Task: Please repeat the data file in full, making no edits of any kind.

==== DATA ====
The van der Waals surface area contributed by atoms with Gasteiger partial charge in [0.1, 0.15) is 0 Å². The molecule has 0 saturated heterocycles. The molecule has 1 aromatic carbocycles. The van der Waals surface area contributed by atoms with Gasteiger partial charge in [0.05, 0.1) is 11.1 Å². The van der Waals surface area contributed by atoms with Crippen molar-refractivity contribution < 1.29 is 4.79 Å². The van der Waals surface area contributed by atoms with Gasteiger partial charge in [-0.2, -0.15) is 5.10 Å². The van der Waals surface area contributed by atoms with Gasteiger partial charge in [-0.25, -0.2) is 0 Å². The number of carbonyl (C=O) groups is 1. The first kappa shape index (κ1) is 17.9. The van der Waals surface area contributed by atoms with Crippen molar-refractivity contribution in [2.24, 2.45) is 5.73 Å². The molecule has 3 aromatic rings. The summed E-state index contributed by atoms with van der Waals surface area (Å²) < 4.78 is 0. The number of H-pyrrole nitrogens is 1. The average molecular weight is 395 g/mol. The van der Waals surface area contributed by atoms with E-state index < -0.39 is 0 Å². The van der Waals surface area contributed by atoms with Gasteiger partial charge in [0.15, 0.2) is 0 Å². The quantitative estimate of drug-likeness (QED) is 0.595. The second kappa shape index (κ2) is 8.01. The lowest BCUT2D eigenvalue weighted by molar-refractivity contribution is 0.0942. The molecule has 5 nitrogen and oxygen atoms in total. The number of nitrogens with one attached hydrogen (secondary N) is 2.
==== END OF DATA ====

The van der Waals surface area contributed by atoms with Gasteiger partial charge in [0.1, 0.15) is 0 Å². The molecule has 0 saturated heterocycles. The molecule has 1 aromatic carbocycles. The van der Waals surface area contributed by atoms with Gasteiger partial charge in [0.05, 0.1) is 11.1 Å². The van der Waals surface area contributed by atoms with Crippen molar-refractivity contribution < 1.29 is 4.79 Å². The van der Waals surface area contributed by atoms with Gasteiger partial charge in [-0.2, -0.15) is 5.10 Å². The van der Waals surface area contributed by atoms with Gasteiger partial charge in [-0.25, -0.2) is 0 Å². The number of carbonyl (C=O) groups is 1. The first kappa shape index (κ1) is 17.9. The van der Waals surface area contributed by atoms with Crippen molar-refractivity contribution in [2.24, 2.45) is 5.73 Å². The molecule has 3 aromatic rings. The summed E-state index contributed by atoms with van der Waals surface area (Å²) < 4.78 is 0. The number of H-pyrrole nitrogens is 1. The average molecular weight is 395 g/mol. The van der Waals surface area contributed by atoms with E-state index < -0.39 is 0 Å². The van der Waals surface area contributed by atoms with Gasteiger partial charge in [0.15, 0.2) is 0 Å². The quantitative estimate of drug-likeness (QED) is 0.595. The second kappa shape index (κ2) is 8.01. The lowest BCUT2D eigenvalue weighted by molar-refractivity contribution is 0.0942. The molecule has 5 nitrogen and oxygen atoms in total. The number of nitrogens with one attached hydrogen (secondary N) is 2.